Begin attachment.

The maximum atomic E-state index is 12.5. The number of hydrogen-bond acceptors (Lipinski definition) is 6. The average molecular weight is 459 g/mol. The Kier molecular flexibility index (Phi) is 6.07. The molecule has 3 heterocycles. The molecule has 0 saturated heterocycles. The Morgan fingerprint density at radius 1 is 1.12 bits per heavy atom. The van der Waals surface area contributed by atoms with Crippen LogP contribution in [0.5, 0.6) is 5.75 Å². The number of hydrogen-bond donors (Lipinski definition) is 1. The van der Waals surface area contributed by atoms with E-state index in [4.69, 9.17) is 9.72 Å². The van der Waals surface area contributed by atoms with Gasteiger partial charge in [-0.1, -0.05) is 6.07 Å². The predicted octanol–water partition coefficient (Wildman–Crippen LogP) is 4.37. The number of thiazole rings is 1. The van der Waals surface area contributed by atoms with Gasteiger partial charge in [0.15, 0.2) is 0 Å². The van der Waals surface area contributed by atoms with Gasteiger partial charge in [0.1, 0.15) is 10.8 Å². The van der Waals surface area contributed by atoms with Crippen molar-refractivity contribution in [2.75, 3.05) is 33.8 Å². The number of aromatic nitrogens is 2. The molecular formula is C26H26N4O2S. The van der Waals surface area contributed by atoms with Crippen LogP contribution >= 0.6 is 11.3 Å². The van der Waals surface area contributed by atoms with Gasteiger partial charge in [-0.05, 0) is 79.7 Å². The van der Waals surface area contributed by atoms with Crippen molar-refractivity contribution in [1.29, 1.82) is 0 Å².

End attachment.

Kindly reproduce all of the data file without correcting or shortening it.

The maximum atomic E-state index is 12.5. The number of hydrogen-bond acceptors (Lipinski definition) is 6. The average molecular weight is 459 g/mol. The Kier molecular flexibility index (Phi) is 6.07. The molecule has 3 heterocycles. The molecule has 0 saturated heterocycles. The Morgan fingerprint density at radius 1 is 1.12 bits per heavy atom. The van der Waals surface area contributed by atoms with Crippen LogP contribution in [0.5, 0.6) is 5.75 Å². The number of hydrogen-bond donors (Lipinski definition) is 1. The van der Waals surface area contributed by atoms with E-state index in [4.69, 9.17) is 9.72 Å². The van der Waals surface area contributed by atoms with Gasteiger partial charge in [-0.1, -0.05) is 6.07 Å². The predicted octanol–water partition coefficient (Wildman–Crippen LogP) is 4.37. The number of thiazole rings is 1. The van der Waals surface area contributed by atoms with Gasteiger partial charge in [0.15, 0.2) is 0 Å². The van der Waals surface area contributed by atoms with Gasteiger partial charge in [0.1, 0.15) is 10.8 Å². The van der Waals surface area contributed by atoms with Crippen molar-refractivity contribution in [2.75, 3.05) is 33.8 Å². The number of aromatic nitrogens is 2. The molecular formula is C26H26N4O2S. The van der Waals surface area contributed by atoms with Crippen LogP contribution >= 0.6 is 11.3 Å². The van der Waals surface area contributed by atoms with Gasteiger partial charge in [-0.05, 0) is 79.7 Å². The van der Waals surface area contributed by atoms with Crippen molar-refractivity contribution in [1.29, 1.82) is 0 Å².